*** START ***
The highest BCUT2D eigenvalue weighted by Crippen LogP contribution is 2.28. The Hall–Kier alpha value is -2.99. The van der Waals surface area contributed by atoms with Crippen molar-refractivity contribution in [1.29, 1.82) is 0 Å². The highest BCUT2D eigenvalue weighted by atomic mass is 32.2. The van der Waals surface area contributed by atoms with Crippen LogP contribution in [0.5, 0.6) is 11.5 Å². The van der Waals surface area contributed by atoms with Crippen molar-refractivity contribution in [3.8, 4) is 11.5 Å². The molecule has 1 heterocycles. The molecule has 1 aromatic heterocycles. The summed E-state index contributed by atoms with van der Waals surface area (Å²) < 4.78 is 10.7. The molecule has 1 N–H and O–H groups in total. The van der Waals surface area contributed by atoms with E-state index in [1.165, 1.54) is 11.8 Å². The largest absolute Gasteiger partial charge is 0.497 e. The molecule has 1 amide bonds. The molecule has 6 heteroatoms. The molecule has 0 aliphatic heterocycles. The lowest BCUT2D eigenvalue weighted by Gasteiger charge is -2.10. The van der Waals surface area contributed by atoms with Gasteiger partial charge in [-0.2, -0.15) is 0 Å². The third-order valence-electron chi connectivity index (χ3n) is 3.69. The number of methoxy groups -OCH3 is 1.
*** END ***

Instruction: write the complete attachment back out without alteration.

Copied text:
The highest BCUT2D eigenvalue weighted by Crippen LogP contribution is 2.28. The Hall–Kier alpha value is -2.99. The van der Waals surface area contributed by atoms with Crippen molar-refractivity contribution in [1.29, 1.82) is 0 Å². The highest BCUT2D eigenvalue weighted by atomic mass is 32.2. The van der Waals surface area contributed by atoms with Crippen LogP contribution in [0.5, 0.6) is 11.5 Å². The van der Waals surface area contributed by atoms with Crippen molar-refractivity contribution in [3.8, 4) is 11.5 Å². The molecule has 1 heterocycles. The molecule has 1 aromatic heterocycles. The summed E-state index contributed by atoms with van der Waals surface area (Å²) < 4.78 is 10.7. The molecule has 1 N–H and O–H groups in total. The van der Waals surface area contributed by atoms with E-state index in [1.165, 1.54) is 11.8 Å². The largest absolute Gasteiger partial charge is 0.497 e. The molecule has 1 amide bonds. The molecule has 6 heteroatoms. The molecule has 0 aliphatic heterocycles. The lowest BCUT2D eigenvalue weighted by Gasteiger charge is -2.10. The van der Waals surface area contributed by atoms with Gasteiger partial charge in [-0.2, -0.15) is 0 Å². The third-order valence-electron chi connectivity index (χ3n) is 3.69. The number of methoxy groups -OCH3 is 1.